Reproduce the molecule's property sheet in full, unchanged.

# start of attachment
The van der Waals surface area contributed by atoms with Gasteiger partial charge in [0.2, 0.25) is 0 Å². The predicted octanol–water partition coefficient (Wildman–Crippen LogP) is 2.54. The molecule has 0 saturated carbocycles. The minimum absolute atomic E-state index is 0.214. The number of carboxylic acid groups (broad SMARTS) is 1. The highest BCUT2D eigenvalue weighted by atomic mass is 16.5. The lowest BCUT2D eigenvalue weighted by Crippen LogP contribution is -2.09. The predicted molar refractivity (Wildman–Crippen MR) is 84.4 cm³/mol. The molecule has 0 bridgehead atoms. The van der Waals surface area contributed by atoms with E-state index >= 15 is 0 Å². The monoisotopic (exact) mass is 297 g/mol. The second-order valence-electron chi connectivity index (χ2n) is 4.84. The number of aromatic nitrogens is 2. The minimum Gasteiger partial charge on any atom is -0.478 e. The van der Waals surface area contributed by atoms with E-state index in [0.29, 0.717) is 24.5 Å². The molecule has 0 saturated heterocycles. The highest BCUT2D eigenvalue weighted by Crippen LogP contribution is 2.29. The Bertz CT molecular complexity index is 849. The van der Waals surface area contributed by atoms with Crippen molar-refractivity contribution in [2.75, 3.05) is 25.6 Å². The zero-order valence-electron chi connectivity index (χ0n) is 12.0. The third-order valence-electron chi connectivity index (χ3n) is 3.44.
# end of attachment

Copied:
The van der Waals surface area contributed by atoms with Gasteiger partial charge in [0.2, 0.25) is 0 Å². The predicted octanol–water partition coefficient (Wildman–Crippen LogP) is 2.54. The molecule has 0 saturated carbocycles. The minimum absolute atomic E-state index is 0.214. The number of carboxylic acid groups (broad SMARTS) is 1. The highest BCUT2D eigenvalue weighted by atomic mass is 16.5. The lowest BCUT2D eigenvalue weighted by Crippen LogP contribution is -2.09. The predicted molar refractivity (Wildman–Crippen MR) is 84.4 cm³/mol. The molecule has 0 bridgehead atoms. The van der Waals surface area contributed by atoms with E-state index >= 15 is 0 Å². The monoisotopic (exact) mass is 297 g/mol. The second-order valence-electron chi connectivity index (χ2n) is 4.84. The number of aromatic nitrogens is 2. The minimum Gasteiger partial charge on any atom is -0.478 e. The van der Waals surface area contributed by atoms with E-state index in [0.29, 0.717) is 24.5 Å². The molecule has 0 saturated heterocycles. The highest BCUT2D eigenvalue weighted by Crippen LogP contribution is 2.29. The Bertz CT molecular complexity index is 849. The van der Waals surface area contributed by atoms with Crippen molar-refractivity contribution in [2.75, 3.05) is 25.6 Å². The zero-order valence-electron chi connectivity index (χ0n) is 12.0. The third-order valence-electron chi connectivity index (χ3n) is 3.44.